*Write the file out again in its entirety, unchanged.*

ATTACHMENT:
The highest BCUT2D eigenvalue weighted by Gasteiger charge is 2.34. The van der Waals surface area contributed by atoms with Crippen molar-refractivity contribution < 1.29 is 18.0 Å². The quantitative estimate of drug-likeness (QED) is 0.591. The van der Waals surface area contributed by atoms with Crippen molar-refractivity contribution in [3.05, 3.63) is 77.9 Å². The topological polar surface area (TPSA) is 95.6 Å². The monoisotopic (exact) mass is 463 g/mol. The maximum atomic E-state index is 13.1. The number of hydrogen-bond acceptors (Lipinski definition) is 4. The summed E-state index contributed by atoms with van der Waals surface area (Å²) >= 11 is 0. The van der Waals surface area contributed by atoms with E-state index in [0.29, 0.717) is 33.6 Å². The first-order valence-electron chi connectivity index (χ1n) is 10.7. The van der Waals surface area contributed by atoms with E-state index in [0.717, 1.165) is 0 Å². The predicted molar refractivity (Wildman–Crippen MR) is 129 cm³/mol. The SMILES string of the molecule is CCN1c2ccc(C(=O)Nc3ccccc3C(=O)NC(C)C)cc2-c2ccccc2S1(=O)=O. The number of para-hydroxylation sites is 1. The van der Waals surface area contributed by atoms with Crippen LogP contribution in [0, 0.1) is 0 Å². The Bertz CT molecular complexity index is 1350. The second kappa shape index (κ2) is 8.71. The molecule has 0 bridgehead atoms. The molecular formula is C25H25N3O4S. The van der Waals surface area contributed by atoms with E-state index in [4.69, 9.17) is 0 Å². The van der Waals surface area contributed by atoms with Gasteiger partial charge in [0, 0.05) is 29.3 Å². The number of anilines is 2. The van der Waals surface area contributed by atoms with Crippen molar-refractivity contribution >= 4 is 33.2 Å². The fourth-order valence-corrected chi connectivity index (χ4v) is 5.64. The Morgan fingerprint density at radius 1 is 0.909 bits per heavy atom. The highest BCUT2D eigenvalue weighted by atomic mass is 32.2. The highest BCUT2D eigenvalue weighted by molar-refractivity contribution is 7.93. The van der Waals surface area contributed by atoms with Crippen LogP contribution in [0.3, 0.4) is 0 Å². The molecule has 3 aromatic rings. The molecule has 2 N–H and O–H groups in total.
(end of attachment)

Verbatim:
The highest BCUT2D eigenvalue weighted by Gasteiger charge is 2.34. The van der Waals surface area contributed by atoms with Crippen molar-refractivity contribution < 1.29 is 18.0 Å². The quantitative estimate of drug-likeness (QED) is 0.591. The van der Waals surface area contributed by atoms with Crippen molar-refractivity contribution in [3.05, 3.63) is 77.9 Å². The topological polar surface area (TPSA) is 95.6 Å². The monoisotopic (exact) mass is 463 g/mol. The maximum atomic E-state index is 13.1. The number of hydrogen-bond acceptors (Lipinski definition) is 4. The summed E-state index contributed by atoms with van der Waals surface area (Å²) >= 11 is 0. The van der Waals surface area contributed by atoms with E-state index in [0.29, 0.717) is 33.6 Å². The first-order valence-electron chi connectivity index (χ1n) is 10.7. The van der Waals surface area contributed by atoms with E-state index in [0.717, 1.165) is 0 Å². The predicted molar refractivity (Wildman–Crippen MR) is 129 cm³/mol. The SMILES string of the molecule is CCN1c2ccc(C(=O)Nc3ccccc3C(=O)NC(C)C)cc2-c2ccccc2S1(=O)=O. The number of para-hydroxylation sites is 1. The van der Waals surface area contributed by atoms with Crippen LogP contribution in [0, 0.1) is 0 Å². The Bertz CT molecular complexity index is 1350. The second kappa shape index (κ2) is 8.71. The molecule has 0 bridgehead atoms. The molecular formula is C25H25N3O4S. The van der Waals surface area contributed by atoms with E-state index in [4.69, 9.17) is 0 Å². The van der Waals surface area contributed by atoms with Gasteiger partial charge in [0, 0.05) is 29.3 Å². The number of anilines is 2. The van der Waals surface area contributed by atoms with Crippen molar-refractivity contribution >= 4 is 33.2 Å². The fourth-order valence-corrected chi connectivity index (χ4v) is 5.64. The Morgan fingerprint density at radius 1 is 0.909 bits per heavy atom. The highest BCUT2D eigenvalue weighted by atomic mass is 32.2. The highest BCUT2D eigenvalue weighted by molar-refractivity contribution is 7.93. The van der Waals surface area contributed by atoms with Crippen LogP contribution in [0.3, 0.4) is 0 Å². The molecule has 3 aromatic rings. The molecule has 2 N–H and O–H groups in total.